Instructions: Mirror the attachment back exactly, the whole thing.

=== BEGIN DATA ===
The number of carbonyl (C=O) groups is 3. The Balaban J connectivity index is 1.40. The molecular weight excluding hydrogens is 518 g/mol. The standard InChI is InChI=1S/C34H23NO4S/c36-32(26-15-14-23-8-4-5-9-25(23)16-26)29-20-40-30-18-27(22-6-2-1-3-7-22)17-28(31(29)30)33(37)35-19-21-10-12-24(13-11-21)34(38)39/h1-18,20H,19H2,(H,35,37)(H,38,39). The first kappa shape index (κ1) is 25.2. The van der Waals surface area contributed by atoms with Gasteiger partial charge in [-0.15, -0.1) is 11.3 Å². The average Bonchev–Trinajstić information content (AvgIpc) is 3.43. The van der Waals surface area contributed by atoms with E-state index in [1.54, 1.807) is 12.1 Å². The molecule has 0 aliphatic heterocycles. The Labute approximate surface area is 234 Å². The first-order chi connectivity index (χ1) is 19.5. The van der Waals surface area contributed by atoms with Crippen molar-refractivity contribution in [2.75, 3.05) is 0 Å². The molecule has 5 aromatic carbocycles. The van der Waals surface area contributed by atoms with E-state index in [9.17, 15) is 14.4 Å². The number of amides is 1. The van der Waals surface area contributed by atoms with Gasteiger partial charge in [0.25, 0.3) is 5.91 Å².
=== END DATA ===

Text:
The number of carbonyl (C=O) groups is 3. The Balaban J connectivity index is 1.40. The molecular weight excluding hydrogens is 518 g/mol. The standard InChI is InChI=1S/C34H23NO4S/c36-32(26-15-14-23-8-4-5-9-25(23)16-26)29-20-40-30-18-27(22-6-2-1-3-7-22)17-28(31(29)30)33(37)35-19-21-10-12-24(13-11-21)34(38)39/h1-18,20H,19H2,(H,35,37)(H,38,39). The first kappa shape index (κ1) is 25.2. The van der Waals surface area contributed by atoms with Gasteiger partial charge in [-0.15, -0.1) is 11.3 Å². The average Bonchev–Trinajstić information content (AvgIpc) is 3.43. The van der Waals surface area contributed by atoms with E-state index in [1.54, 1.807) is 12.1 Å². The molecule has 0 aliphatic heterocycles. The Labute approximate surface area is 234 Å². The first-order chi connectivity index (χ1) is 19.5. The van der Waals surface area contributed by atoms with Crippen molar-refractivity contribution in [2.75, 3.05) is 0 Å². The molecule has 5 aromatic carbocycles. The van der Waals surface area contributed by atoms with E-state index in [9.17, 15) is 14.4 Å². The number of amides is 1. The van der Waals surface area contributed by atoms with Gasteiger partial charge in [0.25, 0.3) is 5.91 Å².